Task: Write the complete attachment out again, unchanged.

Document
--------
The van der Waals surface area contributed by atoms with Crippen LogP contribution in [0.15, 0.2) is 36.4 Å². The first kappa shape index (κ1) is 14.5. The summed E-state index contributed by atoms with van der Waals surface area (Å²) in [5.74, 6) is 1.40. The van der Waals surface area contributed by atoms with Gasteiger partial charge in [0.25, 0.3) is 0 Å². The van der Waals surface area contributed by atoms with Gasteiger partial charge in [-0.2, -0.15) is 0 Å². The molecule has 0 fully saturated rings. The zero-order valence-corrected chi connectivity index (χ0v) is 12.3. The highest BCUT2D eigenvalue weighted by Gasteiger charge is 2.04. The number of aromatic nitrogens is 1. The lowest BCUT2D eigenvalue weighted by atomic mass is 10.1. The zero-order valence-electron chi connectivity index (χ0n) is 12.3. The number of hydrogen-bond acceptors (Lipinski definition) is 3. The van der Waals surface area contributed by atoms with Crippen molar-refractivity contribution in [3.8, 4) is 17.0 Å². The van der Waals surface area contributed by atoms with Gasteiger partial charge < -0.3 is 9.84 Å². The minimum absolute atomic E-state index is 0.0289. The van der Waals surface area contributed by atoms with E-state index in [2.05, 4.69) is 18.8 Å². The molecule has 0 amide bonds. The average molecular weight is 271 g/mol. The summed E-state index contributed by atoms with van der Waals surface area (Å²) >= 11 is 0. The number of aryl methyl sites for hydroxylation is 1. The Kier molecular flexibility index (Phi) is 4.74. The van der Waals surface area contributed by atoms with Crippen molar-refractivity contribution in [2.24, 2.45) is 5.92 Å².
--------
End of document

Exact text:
The van der Waals surface area contributed by atoms with Crippen LogP contribution in [0.15, 0.2) is 36.4 Å². The first kappa shape index (κ1) is 14.5. The summed E-state index contributed by atoms with van der Waals surface area (Å²) in [5.74, 6) is 1.40. The van der Waals surface area contributed by atoms with Gasteiger partial charge in [0.25, 0.3) is 0 Å². The van der Waals surface area contributed by atoms with Gasteiger partial charge in [-0.2, -0.15) is 0 Å². The molecule has 0 fully saturated rings. The zero-order valence-corrected chi connectivity index (χ0v) is 12.3. The highest BCUT2D eigenvalue weighted by Gasteiger charge is 2.04. The number of aromatic nitrogens is 1. The lowest BCUT2D eigenvalue weighted by atomic mass is 10.1. The zero-order valence-electron chi connectivity index (χ0n) is 12.3. The number of hydrogen-bond acceptors (Lipinski definition) is 3. The van der Waals surface area contributed by atoms with Crippen molar-refractivity contribution in [3.8, 4) is 17.0 Å². The van der Waals surface area contributed by atoms with Gasteiger partial charge < -0.3 is 9.84 Å². The minimum absolute atomic E-state index is 0.0289. The van der Waals surface area contributed by atoms with E-state index in [2.05, 4.69) is 18.8 Å². The molecule has 0 amide bonds. The average molecular weight is 271 g/mol. The summed E-state index contributed by atoms with van der Waals surface area (Å²) >= 11 is 0. The number of aryl methyl sites for hydroxylation is 1. The Kier molecular flexibility index (Phi) is 4.74. The van der Waals surface area contributed by atoms with Crippen molar-refractivity contribution in [2.24, 2.45) is 5.92 Å².